Learning from Dogs

Dogs are integrous animals. We have much to learn from them.

Archive for the ‘Art’ Category

Saturday serenity.

with 10 comments

If you don’t care for yourself, then you can not care for others.

This beautiful Tao Wisdom was published over on Find Your Middle Ground, Val Boyko’s blogsite, and is republished here with Val’s very kind permission.



Knowing the world is intelligent.
Knowing yourself is enlightenment.

Bending the world to your will takes force.
Willing yourself to bend is true strength.

Succeeding in the world yields riches.
Being content with what is yields wealth.

Apply Tao to the physical world and you will have a long life.
See past the physical world to the enduring presence of Tao and death will lose its meaning.

Lao Tzu*

This is one of my favorite passages from the Tao Te Ching.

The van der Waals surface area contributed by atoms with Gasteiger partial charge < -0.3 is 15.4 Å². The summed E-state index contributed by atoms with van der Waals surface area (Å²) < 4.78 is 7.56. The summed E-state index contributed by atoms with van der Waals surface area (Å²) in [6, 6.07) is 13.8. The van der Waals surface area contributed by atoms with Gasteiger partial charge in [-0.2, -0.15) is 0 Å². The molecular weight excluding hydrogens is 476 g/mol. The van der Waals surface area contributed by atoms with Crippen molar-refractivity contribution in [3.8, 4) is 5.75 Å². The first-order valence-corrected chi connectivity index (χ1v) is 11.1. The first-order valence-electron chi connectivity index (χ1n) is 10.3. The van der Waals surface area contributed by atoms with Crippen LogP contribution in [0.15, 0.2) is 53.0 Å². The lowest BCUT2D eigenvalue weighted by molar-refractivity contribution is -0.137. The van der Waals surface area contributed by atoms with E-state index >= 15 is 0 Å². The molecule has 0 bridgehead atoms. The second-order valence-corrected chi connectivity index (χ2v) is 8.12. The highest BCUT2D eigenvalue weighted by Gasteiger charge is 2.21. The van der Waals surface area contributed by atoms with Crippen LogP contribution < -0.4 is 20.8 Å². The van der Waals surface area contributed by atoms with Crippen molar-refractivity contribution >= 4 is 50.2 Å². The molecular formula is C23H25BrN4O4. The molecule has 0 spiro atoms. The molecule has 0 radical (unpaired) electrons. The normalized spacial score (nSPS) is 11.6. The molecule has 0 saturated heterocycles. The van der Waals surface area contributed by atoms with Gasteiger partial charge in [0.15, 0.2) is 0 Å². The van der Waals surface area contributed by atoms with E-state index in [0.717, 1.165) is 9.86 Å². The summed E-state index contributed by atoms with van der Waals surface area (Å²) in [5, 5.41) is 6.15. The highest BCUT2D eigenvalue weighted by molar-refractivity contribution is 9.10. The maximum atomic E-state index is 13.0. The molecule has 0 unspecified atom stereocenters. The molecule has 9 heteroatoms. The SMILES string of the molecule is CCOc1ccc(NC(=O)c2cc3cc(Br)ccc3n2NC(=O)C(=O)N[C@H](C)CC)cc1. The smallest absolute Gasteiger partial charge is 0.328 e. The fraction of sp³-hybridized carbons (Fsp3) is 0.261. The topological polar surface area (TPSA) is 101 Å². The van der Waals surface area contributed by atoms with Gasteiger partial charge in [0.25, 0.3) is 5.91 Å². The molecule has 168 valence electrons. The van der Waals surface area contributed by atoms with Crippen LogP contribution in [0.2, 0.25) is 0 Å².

May it enrich the whole of you and your day. ☯

*Braun Jr., John; Tzu, Lao; von Bargen, Julian; Warkentin, David (2012-12-02). Tao Te Ching (Kindle Locations 492-498). . Kindle Edition.


May you, and all your friends and loved ones, including your beautiful animals, have a very contented weekend, extending forever more!

Written by Paul Handover

October 10, 2015 at 00:00

Please adopt your next dog.

with 16 comments

Continuing the message of that special bond between us humans and our dogs.

Yesterday’s post regarding the dog saved from the Texas floods came to mind when earlier today (Tuesday) I was reading the Fall issue of The Bark magazine.

Cover of the Fall 2015 issue.

Cover of the Fall 2015 issue.

Reading the magazine took me across to The Bark website and from there I ended up reading about dogs being mentioned in people’s obituaries. Here’s a snippet of that article:

Dogs in Obituaries

Included as cherished family members